BLOOMINGTON – Smokers may feel like cigarettes relieve stress, yet it will not help in the long run. That momentary release actually can lead to increased stress and anxiety.
“That rush of relaxation people may feel when smoking is very temporary and leads to withdrawal, which adds to the stress you’re already having,” said IU Health Community Health program manager Cara Wickens. “Taking a short walk or deep breaths are much more effective in the long term regarding helping people experiencing stress.”
Smoking does not solve the issue that caused the stress, and nicotine addiction adds to the pressure your mind and body are experiencing.
“Imagine this: You’re enjoying a nice evening with friends, and suddenly you notice you’re becoming more anxious, even though you’ve been laughing and having fun. But that cigarette is calling your name,” said Wickens. “This activity you’re doing, that is helping your mental health, is being interrupted by a bad habit that is harming you.”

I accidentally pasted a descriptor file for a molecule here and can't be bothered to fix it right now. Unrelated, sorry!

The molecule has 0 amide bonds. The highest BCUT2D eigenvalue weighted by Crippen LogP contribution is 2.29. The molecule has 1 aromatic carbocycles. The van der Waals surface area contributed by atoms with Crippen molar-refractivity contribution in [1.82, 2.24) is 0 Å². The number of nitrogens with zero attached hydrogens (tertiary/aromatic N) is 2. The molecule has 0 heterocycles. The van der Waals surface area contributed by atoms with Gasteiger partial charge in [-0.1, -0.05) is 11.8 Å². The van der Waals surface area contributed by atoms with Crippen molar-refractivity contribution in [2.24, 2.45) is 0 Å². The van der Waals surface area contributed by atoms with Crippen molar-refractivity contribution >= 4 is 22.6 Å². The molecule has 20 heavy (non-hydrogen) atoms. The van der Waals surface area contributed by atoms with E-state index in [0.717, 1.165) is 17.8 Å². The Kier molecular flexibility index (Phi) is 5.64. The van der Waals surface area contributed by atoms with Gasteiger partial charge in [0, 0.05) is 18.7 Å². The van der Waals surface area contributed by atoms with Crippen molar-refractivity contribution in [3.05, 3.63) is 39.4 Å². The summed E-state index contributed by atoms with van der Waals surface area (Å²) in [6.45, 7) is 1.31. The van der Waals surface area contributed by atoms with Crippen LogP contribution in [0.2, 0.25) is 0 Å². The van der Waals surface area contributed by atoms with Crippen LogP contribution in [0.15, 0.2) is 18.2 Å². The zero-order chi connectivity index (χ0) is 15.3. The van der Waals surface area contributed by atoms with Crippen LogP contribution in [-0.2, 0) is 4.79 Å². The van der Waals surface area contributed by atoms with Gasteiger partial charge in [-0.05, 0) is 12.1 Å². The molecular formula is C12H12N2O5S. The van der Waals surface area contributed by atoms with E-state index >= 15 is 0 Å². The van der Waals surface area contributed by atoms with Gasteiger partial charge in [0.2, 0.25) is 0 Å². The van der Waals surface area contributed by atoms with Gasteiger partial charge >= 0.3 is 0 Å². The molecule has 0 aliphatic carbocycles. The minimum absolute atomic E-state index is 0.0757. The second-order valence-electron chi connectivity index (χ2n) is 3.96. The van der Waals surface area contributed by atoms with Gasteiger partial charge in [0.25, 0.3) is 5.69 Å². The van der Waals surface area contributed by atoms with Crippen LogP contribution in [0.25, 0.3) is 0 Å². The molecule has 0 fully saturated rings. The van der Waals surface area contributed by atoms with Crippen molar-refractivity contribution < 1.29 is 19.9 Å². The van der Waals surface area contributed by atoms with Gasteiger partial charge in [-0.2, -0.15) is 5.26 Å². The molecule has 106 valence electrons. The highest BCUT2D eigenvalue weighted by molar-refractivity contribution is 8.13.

Accepting that you want to quit is the first step. Finding help is the second.
“Having a good support system has been a huge help for many individuals I help through tobacco cessation,” said Wickens. “This means friends, family, and healthcare professionals.”
If you want to quit and need some help, call the Indiana Tobacco Quitline (1-800-QUIT-NOW) for free, evidence-based support to tobacco users who want to quit. Visit QuitNowIndiana.com to find out more.